- Associated Press - Friday, June 3, 2016

HONOLULU (AP) - The chairman of the Hawaii Public Utilities Commission says the regulatory body isn’t making a decision about a proposed merger between Hawaiian Electric and NextEra before a Friday deadline.

Without that decision, either party can now walk away from the deal. To do so, Florida-based NextEra would have to pay $95 million.

Commissioners are reviewing thousands of documents to decide if the merger is in the public’s interest, said Randy Iwase, chairman of the Public Utilities Commission.

“It’s the sale of the only major utility company servicing this state,” Iwase said. “Unlike the mainland, where if the grid goes down you can get help from elsewhere, we don’t have that here. We’re out in the middle of the Pacific Ocean.”

The three-person panel is deciding whether Hawaiian Electric and NextEra have proven they can deliver on 18 different issues, including whether the sale is in the best interest of the public and whether NextEra is fit and willing to perform the duties, he said.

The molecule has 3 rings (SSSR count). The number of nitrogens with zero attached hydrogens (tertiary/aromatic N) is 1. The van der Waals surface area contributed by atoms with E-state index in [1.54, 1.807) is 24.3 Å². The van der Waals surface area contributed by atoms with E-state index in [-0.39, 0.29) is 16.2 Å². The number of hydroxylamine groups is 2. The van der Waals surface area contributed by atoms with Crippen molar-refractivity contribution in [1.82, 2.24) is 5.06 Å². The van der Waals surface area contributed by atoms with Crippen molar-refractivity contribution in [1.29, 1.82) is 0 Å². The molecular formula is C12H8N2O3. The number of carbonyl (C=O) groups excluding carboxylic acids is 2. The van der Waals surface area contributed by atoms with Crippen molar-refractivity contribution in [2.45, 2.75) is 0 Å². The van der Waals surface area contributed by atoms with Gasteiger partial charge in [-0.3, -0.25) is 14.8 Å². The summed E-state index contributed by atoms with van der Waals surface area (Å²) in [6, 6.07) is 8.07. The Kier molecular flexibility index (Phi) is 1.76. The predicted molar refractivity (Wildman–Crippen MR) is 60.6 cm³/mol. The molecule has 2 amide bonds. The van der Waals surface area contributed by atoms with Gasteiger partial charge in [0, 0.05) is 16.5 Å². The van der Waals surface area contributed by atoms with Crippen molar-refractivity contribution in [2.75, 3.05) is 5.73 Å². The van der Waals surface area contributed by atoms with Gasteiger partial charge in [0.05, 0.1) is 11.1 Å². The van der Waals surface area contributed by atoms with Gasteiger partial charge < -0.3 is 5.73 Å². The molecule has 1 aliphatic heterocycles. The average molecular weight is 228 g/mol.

NextEra is one of the country’s largest electrical utilities and owns a major wind and solar energy company, while Hawaiian Electric supplies power to 95 percent of Hawaii’s population. The two companies announced NextEra’s plans to acquire Hawaiian Electric in December 2014, and valued the deal at $2.6 billion, or $4.3 billion including the assumption of Hawaiian Electric’s debt. The Public Utilities Commission held nearly two dozen days of public hearings on the proposed merger.

“Just because you’ve gone out on a first date doesn’t mean you have to go get married, take the first suitor that comes,” Iwase said. “That suitor has to be willing and able, and what has been offered for this sale to the people of this state that has to be in the public interest. We have to protect them. We have to protect the ratepayer, and we’ve got to be comfortable with the idea that this sale is good for the people of Hawaii.”

Iwase says the commission might make a decision this month.

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